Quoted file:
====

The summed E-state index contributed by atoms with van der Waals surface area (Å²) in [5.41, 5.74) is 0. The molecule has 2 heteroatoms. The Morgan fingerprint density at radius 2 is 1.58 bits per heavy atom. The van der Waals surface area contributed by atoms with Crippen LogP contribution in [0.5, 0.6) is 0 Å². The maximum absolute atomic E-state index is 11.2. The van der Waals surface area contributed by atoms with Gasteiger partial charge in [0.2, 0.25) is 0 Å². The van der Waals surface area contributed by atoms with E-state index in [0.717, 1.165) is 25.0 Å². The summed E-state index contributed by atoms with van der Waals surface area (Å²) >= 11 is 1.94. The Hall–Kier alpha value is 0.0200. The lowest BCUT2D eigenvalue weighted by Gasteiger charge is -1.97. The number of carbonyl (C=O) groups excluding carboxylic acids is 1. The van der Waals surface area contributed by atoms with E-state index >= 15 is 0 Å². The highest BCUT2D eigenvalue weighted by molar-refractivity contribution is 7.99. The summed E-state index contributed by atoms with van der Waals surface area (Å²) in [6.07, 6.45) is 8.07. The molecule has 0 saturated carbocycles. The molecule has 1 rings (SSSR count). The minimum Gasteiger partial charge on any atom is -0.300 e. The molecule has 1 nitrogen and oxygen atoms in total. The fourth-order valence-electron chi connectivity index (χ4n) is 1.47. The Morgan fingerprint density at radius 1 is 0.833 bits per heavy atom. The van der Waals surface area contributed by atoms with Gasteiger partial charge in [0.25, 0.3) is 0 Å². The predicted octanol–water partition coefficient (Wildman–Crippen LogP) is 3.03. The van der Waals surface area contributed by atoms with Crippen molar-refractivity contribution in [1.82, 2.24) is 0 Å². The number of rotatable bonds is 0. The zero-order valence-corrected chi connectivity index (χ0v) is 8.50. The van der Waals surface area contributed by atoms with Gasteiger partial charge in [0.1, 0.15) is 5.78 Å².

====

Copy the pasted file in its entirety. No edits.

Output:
The summed E-state index contributed by atoms with van der Waals surface area (Å²) in [5.41, 5.74) is 0. The molecule has 2 heteroatoms. The Morgan fingerprint density at radius 2 is 1.58 bits per heavy atom. The van der Waals surface area contributed by atoms with Crippen LogP contribution in [0.5, 0.6) is 0 Å². The maximum absolute atomic E-state index is 11.2. The van der Waals surface area contributed by atoms with Gasteiger partial charge in [0.2, 0.25) is 0 Å². The van der Waals surface area contributed by atoms with E-state index in [0.717, 1.165) is 25.0 Å². The summed E-state index contributed by atoms with van der Waals surface area (Å²) >= 11 is 1.94. The Hall–Kier alpha value is 0.0200. The lowest BCUT2D eigenvalue weighted by Gasteiger charge is -1.97. The number of carbonyl (C=O) groups excluding carboxylic acids is 1. The van der Waals surface area contributed by atoms with E-state index >= 15 is 0 Å². The highest BCUT2D eigenvalue weighted by molar-refractivity contribution is 7.99. The summed E-state index contributed by atoms with van der Waals surface area (Å²) in [6.07, 6.45) is 8.07. The molecule has 0 saturated carbocycles. The molecule has 1 rings (SSSR count). The minimum Gasteiger partial charge on any atom is -0.300 e. The molecule has 1 nitrogen and oxygen atoms in total. The fourth-order valence-electron chi connectivity index (χ4n) is 1.47. The Morgan fingerprint density at radius 1 is 0.833 bits per heavy atom. The van der Waals surface area contributed by atoms with Gasteiger partial charge in [0.25, 0.3) is 0 Å². The predicted octanol–water partition coefficient (Wildman–Crippen LogP) is 3.03. The van der Waals surface area contributed by atoms with Crippen molar-refractivity contribution in [1.82, 2.24) is 0 Å². The number of rotatable bonds is 0. The zero-order valence-corrected chi connectivity index (χ0v) is 8.50. The van der Waals surface area contributed by atoms with Gasteiger partial charge in [0.1, 0.15) is 5.78 Å².